By Stu Ellis, Farmgateblog.com
Many farmers are making long range plans to manage crop production risk in 2013 in the wake of some of the latest weather forecasts for less than favorable crop growing conditions. With lower crop insurance premiums for much of the Cornbelt and lower soil moisture anticipated, your neighborly crop insurance agent may be doing land office business in early March.
USDA’s Risk Management Agency recently released maps showing 2013 premium changes for corn and soybeans, compared to 2012, which were lower than 2011 in states where new ratings were tested. And despite a significant drought across two-thirds of the nation and subsequent high market prices that crop insurance uses to reimburse subscribers, rates for crop insurance premiums will be going down in many Cornbelt states for corn and soybeans. USDA’s Risk Management Agency, (RMA) which oversees the crop insurance program, says its plans to change the way premiums are calculated will be implemented.
Compared to 2012, corn and soybean premiums will change in many states. Find your state and grain on this series of maps.
Some of the changes proposed by RMA were tested with success in 2012 and more will be implemented in 2013. The rates will be phased in to prevent significant cost changes. That meant in 2012, USDA’s trial premiums took in less money than would have been expected. The changes to the premiums are based on recommendations from industry experts:
1) Weather data will be incorporated in a way that rare events (drought) is carefully weighted.
2) Prevented planting and replant payments will be based on weather and not state borders.
3) More weight will be given to recent years to reflect current agronomic practices.
How does your yield compare to your county yield? Your premium may go up or down, says USDA, “RMA will also update factors that account for differences in risk across individual growers as indicated by their own average yield compared to the county average yield. To the extent that a grower’s average yield is above the midpoint yield (or “reference yield”) for the county, his or her premium rate is reduced and vice-versa. These updates are based upon loss data accumulated over the last several years.”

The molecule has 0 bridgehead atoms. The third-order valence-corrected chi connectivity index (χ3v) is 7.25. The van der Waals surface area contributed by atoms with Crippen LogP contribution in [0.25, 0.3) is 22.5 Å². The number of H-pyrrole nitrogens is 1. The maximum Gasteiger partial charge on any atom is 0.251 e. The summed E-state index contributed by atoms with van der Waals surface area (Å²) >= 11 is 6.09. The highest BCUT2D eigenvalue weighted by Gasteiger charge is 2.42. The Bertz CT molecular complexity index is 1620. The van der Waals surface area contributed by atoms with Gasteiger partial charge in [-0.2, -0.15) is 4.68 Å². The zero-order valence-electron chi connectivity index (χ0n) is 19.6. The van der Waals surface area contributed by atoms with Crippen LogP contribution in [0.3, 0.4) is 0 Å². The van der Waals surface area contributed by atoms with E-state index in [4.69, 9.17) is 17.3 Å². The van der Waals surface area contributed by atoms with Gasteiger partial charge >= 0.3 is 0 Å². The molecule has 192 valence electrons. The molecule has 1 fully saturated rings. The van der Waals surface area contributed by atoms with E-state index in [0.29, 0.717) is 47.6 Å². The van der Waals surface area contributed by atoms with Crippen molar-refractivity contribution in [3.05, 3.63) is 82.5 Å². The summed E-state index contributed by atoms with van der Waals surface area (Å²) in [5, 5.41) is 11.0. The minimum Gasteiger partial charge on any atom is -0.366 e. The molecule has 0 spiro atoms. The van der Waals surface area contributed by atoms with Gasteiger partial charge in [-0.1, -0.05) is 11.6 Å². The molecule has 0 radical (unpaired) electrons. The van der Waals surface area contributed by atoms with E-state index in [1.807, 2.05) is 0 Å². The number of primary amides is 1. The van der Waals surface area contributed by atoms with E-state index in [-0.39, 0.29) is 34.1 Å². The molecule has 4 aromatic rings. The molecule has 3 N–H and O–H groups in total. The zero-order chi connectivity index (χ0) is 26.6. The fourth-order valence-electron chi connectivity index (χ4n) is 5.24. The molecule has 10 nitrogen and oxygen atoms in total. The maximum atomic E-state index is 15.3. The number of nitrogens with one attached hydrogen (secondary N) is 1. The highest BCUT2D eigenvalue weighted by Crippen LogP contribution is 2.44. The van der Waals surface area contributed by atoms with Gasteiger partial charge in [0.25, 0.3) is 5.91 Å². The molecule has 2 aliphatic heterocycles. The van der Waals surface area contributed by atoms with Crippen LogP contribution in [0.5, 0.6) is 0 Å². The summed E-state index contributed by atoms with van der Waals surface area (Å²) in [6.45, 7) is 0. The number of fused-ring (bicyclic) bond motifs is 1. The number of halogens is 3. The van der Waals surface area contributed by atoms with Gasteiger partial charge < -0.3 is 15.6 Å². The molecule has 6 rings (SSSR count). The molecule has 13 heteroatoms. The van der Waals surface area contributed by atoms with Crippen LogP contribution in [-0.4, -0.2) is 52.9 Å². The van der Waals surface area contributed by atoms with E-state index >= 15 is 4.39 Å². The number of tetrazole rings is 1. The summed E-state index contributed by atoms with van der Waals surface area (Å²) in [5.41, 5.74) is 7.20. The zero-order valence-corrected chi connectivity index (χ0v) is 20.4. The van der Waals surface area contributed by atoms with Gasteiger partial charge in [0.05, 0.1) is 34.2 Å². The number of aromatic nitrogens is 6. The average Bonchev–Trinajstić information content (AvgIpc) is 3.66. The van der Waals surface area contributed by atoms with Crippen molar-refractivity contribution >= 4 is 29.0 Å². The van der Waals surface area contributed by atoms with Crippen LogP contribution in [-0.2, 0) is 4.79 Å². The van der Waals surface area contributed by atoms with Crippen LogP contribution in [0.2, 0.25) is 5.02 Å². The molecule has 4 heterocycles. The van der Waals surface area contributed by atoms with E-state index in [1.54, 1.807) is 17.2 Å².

But will crop insurance really be needed in 2013? Your guess is as good as your neighbor’s guess, but the weather folks are talking up a storm about the potential for dry conditions in the coming year, at the minimum! The drought will likely continue through next year, according to IL state climatologist Jim Angel. He told a Mississippi River conference Friday, "So what that means is that it's going to take a long time to get out of that mess. I don't see tropical storms running through Oklahoma any time soon. It's going to be a long, slow recovery from this particular drought."
Angel’s assessment is corroborated by IA St. meteorologist Elwynn Taylor who says the 2012 crop pulled the moisture out of 8 ft. of soil, requiring 16 additional inches of precipitation to return to normal conditions, and adds, “It is not likely that subsoil moisture will be fully replenished by the beginning of the 2013 planting season.” He says such deficits increases the risk of low yields, and prevents recovery of stream, river and pond levels to normal.
Taylor agrees also with Angel’s “long slow recovery.” He says, “Severely deficit precipitation years of the magnitude of 2012 do not recover to normal annual precipitation in a single year. Accordingly, an additional year of significant moisture stress is considered to be not unlikely and a fourth consecutive year of below trend U.S. corn yield a distinct possibility. The probabilities will become more definitive in the early weeks of 2013 as the likely phase of the El Nino/La Nina for the growing season becomes manifest.” Taylor says the trend corn yield for 2013 should be near 160 bu., but he is forecasting about 147 bu.
July 22, 2010 was the birth date of the latest La Nina, which brought the 2012 drought. Elwynn Taylor says the Pacific equatorial sea surface temperature which determines either El Nino or La Nina conditions, has been trending toward another La Nina since late summer, as indicated by the blue line.
The eastern Cornbelt has a better chance of escaping more drought than the western Cornbelt in the eyes of Ken Scheeringa. He is on the climatology staff at Purdue and says the Gulf of Mexico is the key to breaking the drought, “The Gulf is a major source of our moisture and it's really hard to shut off that water supply for an extended time. Our research shows the longest Indiana droughts have lasted about 18 months. The state can have frequent minor droughts, but if they happen in the colder months the impacts are less than if they happen during the growing season.” With no direct path to Gulf moisture, Scheeringa said it’s more difficult for the western states to break a drought pattern. “Once western droughts take hold, they can last multiple years, or even a decade.”
By Stu Ellis